Hmm, from previous examples I guess DD2 is quite good at misinterpreting or just plain imagining things. Not meaning to be critical, but do you think she's overplaying these events for dramatic effect. Does she enjoy the effect it has on you? I would be tempted to downplay it completely, distract and change the subject and trust the teacher. Teachers are 'cross' with children every day but most have forgotten it within minutes and rarely discuss in such detail when they get home. Your DD is obviously not 'most' DC grin and you know her best, so please ignore me if I've got it wrong. smile

lougle Wed 16-Oct-13 21:53:09

She didn't tell me until around 5pm. She'd just been more grumpy than usual. I asked her if she was OK and she just poured it out.

Handywoman Wed 16-Oct-13 21:55:21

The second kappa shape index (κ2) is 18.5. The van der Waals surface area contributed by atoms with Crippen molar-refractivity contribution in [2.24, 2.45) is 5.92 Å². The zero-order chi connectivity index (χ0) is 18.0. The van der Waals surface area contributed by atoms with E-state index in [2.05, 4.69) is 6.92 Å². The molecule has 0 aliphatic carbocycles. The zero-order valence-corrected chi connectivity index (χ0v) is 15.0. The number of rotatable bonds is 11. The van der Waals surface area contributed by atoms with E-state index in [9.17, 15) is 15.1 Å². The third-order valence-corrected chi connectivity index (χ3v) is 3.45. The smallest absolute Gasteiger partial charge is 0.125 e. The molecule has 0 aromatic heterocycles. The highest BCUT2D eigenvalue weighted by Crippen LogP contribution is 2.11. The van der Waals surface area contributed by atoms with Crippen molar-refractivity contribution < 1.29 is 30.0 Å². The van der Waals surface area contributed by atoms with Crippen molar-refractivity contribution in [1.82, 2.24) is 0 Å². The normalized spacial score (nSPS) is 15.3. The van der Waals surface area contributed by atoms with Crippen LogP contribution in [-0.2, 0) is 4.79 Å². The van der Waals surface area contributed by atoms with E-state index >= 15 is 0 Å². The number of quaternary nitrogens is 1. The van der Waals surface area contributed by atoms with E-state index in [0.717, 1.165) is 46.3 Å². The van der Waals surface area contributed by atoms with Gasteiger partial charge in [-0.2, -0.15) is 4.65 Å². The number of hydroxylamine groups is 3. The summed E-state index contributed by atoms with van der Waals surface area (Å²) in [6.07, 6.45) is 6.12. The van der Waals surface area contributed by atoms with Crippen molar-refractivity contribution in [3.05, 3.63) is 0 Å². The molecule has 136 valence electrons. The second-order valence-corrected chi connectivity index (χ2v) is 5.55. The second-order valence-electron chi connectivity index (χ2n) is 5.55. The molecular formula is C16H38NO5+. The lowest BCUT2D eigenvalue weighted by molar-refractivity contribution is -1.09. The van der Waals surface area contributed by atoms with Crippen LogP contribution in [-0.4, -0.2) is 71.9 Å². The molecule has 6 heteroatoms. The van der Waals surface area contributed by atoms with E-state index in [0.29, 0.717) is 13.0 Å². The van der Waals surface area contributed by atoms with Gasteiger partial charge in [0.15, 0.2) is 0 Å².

How worried was your dd2 when the subject came up initially before the 60mins interpreting? If not too bad I would summarise from your point of view then let it be.

My dd2's interpretation is often on traintracks. Discussion is futile. But bizarrely she shrugs these sorts of things off at school most of the time (which I think is most un-spectrummy!). At your dd2's age my dd2 would often misinterpret tasks (e.g. she used to go to Brownies, the group of 12 or so girls decorated a tile for father's day. Everyone's tile was along those lines with 'Dad/Happy Father's Day' but my dd2 painted a tile with an exact replica of the Brownies logo). If the anxiety is not huge I would let it be but it sounds as though your dd2's anxieties are coming out separately. Tough judgement call.

lougle Wed 16-Oct-13 22:05:16

She seemed very worried. The interpreting came when I was trying to work out whether she had actually got in trouble/been told she'd be on the pit stop, or whether she just thought it could happen. To do that I had to work out what happened. The confusion came because she said that she had to use different colours but she used all the same colours but then listed 7 different colours she used.... grin

I don't know. She's just woken again. Still half-asleep, mumbling.